This international journal publishes contributions written by and for the political science community, encompassing comparative politics, political economy, international relations, public administration, political theory, European studies and related disciplines.
First published in 2001, European Political Science (EPS) presents articles that explore research matters including debates within the discipline, research projects, information sources and funding opportunities; professional matters such as career structures and prospects, external evaluation, higher education reforms and accreditation issues; doctoral training and teaching topics; and relations between academics and politicians, policy-makers, journalists and ordinary citizens. EPS also includes more substantive pieces that provide a political science perspective on important current events. In addition to original articles, each issue includes shorter notes, review articles and symposia, progress reports on lively areas of research, profiles of people in the profession, and book reviews.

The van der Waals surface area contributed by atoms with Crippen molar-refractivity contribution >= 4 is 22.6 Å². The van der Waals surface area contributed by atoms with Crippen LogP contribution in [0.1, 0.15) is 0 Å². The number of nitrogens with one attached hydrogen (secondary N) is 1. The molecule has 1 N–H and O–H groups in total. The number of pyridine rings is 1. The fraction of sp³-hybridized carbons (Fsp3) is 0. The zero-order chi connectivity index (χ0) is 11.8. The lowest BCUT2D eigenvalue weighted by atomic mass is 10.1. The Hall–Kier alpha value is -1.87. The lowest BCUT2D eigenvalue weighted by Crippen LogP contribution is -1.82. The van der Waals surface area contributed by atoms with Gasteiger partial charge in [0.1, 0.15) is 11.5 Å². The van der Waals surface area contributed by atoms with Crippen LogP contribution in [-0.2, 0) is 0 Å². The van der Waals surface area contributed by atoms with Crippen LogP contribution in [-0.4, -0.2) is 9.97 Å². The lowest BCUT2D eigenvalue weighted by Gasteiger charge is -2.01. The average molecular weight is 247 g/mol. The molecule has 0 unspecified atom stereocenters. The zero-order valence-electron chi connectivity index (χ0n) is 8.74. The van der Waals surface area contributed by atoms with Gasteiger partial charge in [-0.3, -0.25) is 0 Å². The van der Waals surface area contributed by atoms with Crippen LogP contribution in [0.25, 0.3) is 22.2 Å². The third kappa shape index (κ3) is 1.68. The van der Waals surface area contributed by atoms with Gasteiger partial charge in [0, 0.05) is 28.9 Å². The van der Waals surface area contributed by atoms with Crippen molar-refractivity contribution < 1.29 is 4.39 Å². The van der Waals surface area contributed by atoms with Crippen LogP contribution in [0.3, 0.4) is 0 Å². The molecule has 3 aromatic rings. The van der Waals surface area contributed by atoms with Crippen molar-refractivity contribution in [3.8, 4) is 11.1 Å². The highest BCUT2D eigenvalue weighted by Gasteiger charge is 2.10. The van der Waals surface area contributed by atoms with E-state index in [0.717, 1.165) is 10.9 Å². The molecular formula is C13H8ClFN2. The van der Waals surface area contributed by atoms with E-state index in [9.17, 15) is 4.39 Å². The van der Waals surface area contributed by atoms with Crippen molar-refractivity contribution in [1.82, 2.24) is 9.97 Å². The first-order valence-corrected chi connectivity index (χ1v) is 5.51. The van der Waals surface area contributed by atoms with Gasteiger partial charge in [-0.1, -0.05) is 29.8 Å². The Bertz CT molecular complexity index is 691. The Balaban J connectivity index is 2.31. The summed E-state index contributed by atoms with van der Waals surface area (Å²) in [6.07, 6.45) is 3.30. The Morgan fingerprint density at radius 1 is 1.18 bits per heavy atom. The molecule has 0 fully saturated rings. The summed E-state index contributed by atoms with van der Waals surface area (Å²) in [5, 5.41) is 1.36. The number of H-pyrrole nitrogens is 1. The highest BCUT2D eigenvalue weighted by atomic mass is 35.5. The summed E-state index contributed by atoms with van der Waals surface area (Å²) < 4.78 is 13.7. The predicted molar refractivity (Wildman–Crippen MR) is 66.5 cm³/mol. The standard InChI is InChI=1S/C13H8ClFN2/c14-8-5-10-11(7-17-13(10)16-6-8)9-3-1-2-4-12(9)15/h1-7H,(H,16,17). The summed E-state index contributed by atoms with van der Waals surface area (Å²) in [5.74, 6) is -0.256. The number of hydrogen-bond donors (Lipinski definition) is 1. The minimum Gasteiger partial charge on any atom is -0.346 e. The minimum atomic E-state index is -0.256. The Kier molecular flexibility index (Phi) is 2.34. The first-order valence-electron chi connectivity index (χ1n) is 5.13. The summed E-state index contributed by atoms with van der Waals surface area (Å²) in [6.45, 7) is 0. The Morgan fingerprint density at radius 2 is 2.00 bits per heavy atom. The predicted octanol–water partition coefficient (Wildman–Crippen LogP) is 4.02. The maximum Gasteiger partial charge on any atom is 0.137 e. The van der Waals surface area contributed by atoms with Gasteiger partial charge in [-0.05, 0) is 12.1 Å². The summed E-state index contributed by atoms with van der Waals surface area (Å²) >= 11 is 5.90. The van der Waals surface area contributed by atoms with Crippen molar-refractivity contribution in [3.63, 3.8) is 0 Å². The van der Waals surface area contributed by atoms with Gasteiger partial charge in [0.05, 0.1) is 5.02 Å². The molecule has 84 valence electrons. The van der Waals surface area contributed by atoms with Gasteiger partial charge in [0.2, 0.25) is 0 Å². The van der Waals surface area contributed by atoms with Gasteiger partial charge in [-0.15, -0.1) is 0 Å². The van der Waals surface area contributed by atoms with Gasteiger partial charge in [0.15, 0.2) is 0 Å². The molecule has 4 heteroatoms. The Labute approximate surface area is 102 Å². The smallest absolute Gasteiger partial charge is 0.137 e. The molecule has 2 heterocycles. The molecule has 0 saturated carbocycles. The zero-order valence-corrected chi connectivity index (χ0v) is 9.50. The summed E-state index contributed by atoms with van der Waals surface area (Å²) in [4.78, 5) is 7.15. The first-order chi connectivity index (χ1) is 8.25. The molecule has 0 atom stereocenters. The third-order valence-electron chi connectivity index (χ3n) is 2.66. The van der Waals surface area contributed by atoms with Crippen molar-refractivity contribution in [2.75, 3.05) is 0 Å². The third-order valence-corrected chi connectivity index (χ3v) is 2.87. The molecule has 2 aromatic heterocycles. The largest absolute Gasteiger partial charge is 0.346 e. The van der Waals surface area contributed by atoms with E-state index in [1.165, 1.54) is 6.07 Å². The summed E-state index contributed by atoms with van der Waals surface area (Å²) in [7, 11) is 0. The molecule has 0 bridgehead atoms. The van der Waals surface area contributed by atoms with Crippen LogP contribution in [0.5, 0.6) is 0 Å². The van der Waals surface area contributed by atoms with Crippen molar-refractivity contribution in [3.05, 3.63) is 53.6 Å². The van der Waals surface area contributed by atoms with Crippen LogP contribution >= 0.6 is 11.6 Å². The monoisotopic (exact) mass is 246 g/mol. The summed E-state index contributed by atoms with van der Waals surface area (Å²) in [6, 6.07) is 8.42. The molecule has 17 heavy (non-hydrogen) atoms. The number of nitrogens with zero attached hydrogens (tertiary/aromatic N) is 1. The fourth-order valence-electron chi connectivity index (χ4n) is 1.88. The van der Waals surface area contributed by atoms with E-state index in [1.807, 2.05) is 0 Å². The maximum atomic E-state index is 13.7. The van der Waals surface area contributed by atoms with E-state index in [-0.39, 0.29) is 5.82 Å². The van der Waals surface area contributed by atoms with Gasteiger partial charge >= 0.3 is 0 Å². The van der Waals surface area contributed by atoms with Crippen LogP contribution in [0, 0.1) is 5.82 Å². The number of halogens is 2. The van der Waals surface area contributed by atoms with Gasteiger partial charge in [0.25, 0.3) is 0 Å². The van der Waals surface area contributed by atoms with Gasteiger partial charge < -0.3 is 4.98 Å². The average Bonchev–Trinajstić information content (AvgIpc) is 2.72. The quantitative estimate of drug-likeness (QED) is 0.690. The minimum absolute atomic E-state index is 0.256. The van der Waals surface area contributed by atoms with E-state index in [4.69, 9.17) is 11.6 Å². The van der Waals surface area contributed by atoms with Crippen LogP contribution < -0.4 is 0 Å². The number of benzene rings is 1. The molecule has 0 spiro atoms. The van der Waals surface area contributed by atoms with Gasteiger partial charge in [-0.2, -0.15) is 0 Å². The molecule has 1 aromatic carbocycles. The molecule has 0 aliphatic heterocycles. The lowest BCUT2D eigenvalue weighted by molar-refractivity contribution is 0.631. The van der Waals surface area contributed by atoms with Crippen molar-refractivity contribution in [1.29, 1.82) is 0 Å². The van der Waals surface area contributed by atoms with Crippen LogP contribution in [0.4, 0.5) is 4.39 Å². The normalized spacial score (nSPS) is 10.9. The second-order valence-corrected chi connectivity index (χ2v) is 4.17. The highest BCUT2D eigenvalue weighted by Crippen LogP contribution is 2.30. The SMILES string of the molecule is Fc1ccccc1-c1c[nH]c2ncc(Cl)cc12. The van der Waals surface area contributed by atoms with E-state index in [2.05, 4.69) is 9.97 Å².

Reaching beyond its core focus on European affairs and the development of the discipline, the journal also publishes work that compares politics in Europe with other continents and countries, as well as research focused on other regions that would be of interest to its readership of political scientists in Europe and around the world.
As the professional journal of the European Consortium for Political Research, European Political Science is a prime outlet for research notes and opinion pieces about the political science profession itself, including teaching and learning contributions. The journal also publishes symposia, academic debates and original datasets.
Martin J. Bull, Paul M. Heywood